Speaker Nabih Berri requested Antoine Chedid , Lebanon’s Ambassador to Washington to inquire about the reasons behind procrastination of a top energy diplomat in the U.S. administration in resolving the territorial dispute between Lebanon and Israel, al-Joumhouria newspaper reported on Friday
According to the report the speaker told his visitors on Thursday that he asked Chedid to inquire with the State Department on why Amos Hochstein has stopped his mission.
Berri is spearheading a campaign to revive the oil exploration file in Lebanon after accusing Israel of “stealing” Lebanon’s offshore gas.
He has also been calling for the demarcation of the southern territorial waters.
US Deputy Assistant Secretary for Energy Diplomacy Amos Hochstein encouraged the Lebanese government during his visit last April to Lebanon to “act quickly to adopt the needed measures for the issue of gas and oil, including passing decrees related to blocks [of the Exclusive Economic Zone (EEZ)] and permits.”
In an interview with As-Safir, he noted, “There is not enough time for the government to move at a slow pace. It has to catch up with neighboring countries.”
According to Hochstein, the steps that must be taken prior to the companies launching the drilling process are as follows: “The Lebanese government should be convinced of the necessity to move forward quickly, and should approve the [necessary] decrees, then hold tenders for companies in what concerns the blocks specified in the Lebanese EEZ. Afterward, contracts should be signed with these companies after negotiations. When these steps are completed, companies will start with the work. From that moment on, the process of gas extraction will need five, six or even seven years to get underway.”
When it comes to the dispute with Israel over maritime borders, Hochstein said, “It will be important for Lebanon to specify its goals in terms of developing the files of gas and oil, and to be able to attract reputable international companies. Therefore, it will be useful to settle the disputes over the borders with Israel. The only possible way to do so is for Lebanon to feel that shares are distributed fairly. It does not necessarily mean that [Lebanon] will have all shares, but that there will be a fair distribution, and this is what we are working on, knowing that it is really hard for companies to invest if there were doubts about the security of the area where investments will take place.”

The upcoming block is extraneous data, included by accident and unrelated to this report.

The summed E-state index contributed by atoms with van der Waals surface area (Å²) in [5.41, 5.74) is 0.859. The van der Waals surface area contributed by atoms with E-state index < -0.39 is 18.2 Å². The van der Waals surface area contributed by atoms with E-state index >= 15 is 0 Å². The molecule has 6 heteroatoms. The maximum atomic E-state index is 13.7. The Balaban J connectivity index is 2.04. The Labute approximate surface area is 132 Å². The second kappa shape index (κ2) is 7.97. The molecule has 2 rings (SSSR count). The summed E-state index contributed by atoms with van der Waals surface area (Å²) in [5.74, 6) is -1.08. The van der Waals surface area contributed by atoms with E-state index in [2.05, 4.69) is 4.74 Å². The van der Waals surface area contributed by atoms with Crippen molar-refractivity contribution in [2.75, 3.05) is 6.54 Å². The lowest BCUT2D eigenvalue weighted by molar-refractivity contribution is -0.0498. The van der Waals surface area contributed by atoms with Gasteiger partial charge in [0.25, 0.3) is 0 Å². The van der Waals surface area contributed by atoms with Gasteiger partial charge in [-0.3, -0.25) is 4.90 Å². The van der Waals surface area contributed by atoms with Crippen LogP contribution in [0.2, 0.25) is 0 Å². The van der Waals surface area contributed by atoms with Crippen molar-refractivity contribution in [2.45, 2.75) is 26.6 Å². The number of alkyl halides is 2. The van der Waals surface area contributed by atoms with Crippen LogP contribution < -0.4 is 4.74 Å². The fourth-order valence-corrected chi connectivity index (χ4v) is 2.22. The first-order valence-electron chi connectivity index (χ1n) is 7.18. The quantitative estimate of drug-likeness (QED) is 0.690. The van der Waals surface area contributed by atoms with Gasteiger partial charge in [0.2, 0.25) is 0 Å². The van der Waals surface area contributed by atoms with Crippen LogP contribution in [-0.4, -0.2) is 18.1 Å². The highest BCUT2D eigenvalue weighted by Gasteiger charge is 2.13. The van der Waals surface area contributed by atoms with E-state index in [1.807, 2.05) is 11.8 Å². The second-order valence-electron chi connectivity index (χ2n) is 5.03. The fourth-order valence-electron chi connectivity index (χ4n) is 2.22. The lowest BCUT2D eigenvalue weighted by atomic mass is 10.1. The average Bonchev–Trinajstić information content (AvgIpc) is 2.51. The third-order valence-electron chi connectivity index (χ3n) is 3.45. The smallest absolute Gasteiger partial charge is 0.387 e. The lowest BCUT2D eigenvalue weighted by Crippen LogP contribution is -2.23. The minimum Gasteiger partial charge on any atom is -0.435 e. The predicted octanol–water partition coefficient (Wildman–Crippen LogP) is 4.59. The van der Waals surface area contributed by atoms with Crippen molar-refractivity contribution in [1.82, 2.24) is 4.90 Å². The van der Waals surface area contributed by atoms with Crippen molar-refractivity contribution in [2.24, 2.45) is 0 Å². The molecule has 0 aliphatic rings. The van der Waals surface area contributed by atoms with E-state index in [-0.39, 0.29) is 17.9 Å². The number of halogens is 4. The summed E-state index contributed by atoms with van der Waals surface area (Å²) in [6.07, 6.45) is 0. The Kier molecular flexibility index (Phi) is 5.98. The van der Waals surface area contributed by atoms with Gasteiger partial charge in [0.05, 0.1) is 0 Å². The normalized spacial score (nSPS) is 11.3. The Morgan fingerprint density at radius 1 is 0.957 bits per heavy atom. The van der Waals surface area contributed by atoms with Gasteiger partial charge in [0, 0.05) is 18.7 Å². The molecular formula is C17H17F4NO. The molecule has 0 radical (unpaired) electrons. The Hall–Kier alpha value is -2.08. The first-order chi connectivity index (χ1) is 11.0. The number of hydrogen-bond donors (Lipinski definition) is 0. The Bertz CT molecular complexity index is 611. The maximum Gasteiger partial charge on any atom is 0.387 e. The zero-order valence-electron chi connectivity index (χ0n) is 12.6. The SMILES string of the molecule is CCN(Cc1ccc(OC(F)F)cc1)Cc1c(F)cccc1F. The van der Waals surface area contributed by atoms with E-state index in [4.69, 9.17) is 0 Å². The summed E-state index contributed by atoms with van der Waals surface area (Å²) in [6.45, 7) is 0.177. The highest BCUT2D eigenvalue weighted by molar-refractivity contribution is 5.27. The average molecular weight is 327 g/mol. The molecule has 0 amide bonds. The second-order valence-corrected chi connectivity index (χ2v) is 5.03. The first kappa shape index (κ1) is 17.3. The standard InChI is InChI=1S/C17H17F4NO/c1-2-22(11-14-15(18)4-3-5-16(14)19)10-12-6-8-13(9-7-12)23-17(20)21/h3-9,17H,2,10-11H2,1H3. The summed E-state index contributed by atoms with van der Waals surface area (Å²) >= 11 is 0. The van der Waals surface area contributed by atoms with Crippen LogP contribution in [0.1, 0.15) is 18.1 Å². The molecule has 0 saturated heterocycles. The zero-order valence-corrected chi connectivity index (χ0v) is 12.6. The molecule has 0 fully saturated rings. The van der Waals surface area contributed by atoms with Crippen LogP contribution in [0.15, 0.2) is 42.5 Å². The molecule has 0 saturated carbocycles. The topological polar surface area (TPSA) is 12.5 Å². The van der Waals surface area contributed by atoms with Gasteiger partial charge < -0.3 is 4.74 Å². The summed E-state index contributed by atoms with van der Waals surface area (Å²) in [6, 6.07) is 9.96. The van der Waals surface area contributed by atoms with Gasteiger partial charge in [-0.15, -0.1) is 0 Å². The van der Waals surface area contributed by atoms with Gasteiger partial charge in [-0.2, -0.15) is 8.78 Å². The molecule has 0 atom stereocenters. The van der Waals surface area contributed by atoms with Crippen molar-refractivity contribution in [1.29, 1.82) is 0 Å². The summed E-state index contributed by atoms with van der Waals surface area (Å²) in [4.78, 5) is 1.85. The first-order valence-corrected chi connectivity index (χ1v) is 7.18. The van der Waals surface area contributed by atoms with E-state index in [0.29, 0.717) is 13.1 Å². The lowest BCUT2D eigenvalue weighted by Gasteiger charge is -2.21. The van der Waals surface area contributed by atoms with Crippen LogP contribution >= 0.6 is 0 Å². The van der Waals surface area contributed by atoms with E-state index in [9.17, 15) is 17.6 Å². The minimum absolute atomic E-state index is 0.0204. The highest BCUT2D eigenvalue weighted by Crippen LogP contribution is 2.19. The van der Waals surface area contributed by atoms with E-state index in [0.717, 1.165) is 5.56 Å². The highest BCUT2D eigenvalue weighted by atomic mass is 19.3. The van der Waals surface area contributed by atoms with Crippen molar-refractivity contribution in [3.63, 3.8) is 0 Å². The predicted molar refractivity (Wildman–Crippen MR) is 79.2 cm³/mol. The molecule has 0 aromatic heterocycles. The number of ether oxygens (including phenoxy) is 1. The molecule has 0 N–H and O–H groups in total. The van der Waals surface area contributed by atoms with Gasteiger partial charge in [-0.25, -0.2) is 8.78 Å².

Israeli discoveries of oil and gas have raised tensions between Lebanon and Israel, which are in a state of war.
Both countries claim a small maritime area of 850 square kilometers (328 square miles) in the Mediterranean.
Large potential natural gas reserves were found several years ago in what is called the Levantine Basin. A U.S. Geological Survey said in 2010 the Levant Basin contains 123 trillion cubic feet of natural gas and around 2 billion barrels of oil.
Under maritime law, the basin region was to be shared between Cyprus , Israel and Lebanon. Of the former two countries they were quick off the mark in getting into the bidding business, forging relationships with exploratory and drilling companies and generally preparing to do business.
Where was Lebanon during this period? The Republic was spending two years forming a six-member “Petroleum Administration” to handle tenders from companies bidding on exploration blocks. The Petroleum Administration was finally formed in February 2013 , years after Israel started drilling.
Plagued by slow-motion politics and Lebanon’s well-known sectarian splits, the Lebanese government is effectively years behind neighbors Israel and Cyprus in moving forward on exploration.
Also experts note, the regional upheavals, including both domestic Lebanese problems and the increasingly volatile Syrian war don’t make the Levant an attractive place to do business with companies that value stability and the transparent rule of law.
Former Energy Minister Gibran Bassil said on February 2013 that Lebanon will begin oil and gas exploration within two years.
Bassil made the prediction while launching a pre-qualification process for companies that want to get licenses for oil and gas work off the Lebanese coast.
Last August, the Lebanese government postponed for the fifth time the first round of licensing for offshore gas exploration due to political disagreements.
The dispute was over the designation of blocks open for bidding and the terms of a draft exploration and production agreement.
Experts had warned that some international companies were re-evaluating the situation in light of the repeated delays of the licensing round.
Israel has been dipping into Lebanon’s offshore oil and gas reserves for years, Hezbollah MP Nawwaf Musawi warned , last Sunday , days after Parliament Speaker Nabih Berri made a similar accusation.
“The Israeli enemy had started drilling for oil more than seven years ago,” the MP said in a statement .
Musawi said that Israel has been violating Lebanon’s exclusive economic zone noting that the violation has yet to receive a governmental response that would allow Lebanon to reclaim the area.
Israel believes it has a claim over the area, while the U.N. considers the same region to be a disputed zone between the two countries, Musawi added.
The U.N. position means that all parties should refrain from drilling, exploration or any other form of activity, he added.
Musawi also warned of the possibility that Israel is using horizontal drilling to access reserves that belong exclusively to Lebanon.
“It is the duty of the government to make it a top priority to preserve Lebanon’s oil resources.” He said
Berri reportedly received credible information from an unnamed “international scientist” that Israel had started siphoning off gas from one of Lebanon’s reserves in an area close to the southern border with Israel, according to Al-Akhbar newspaper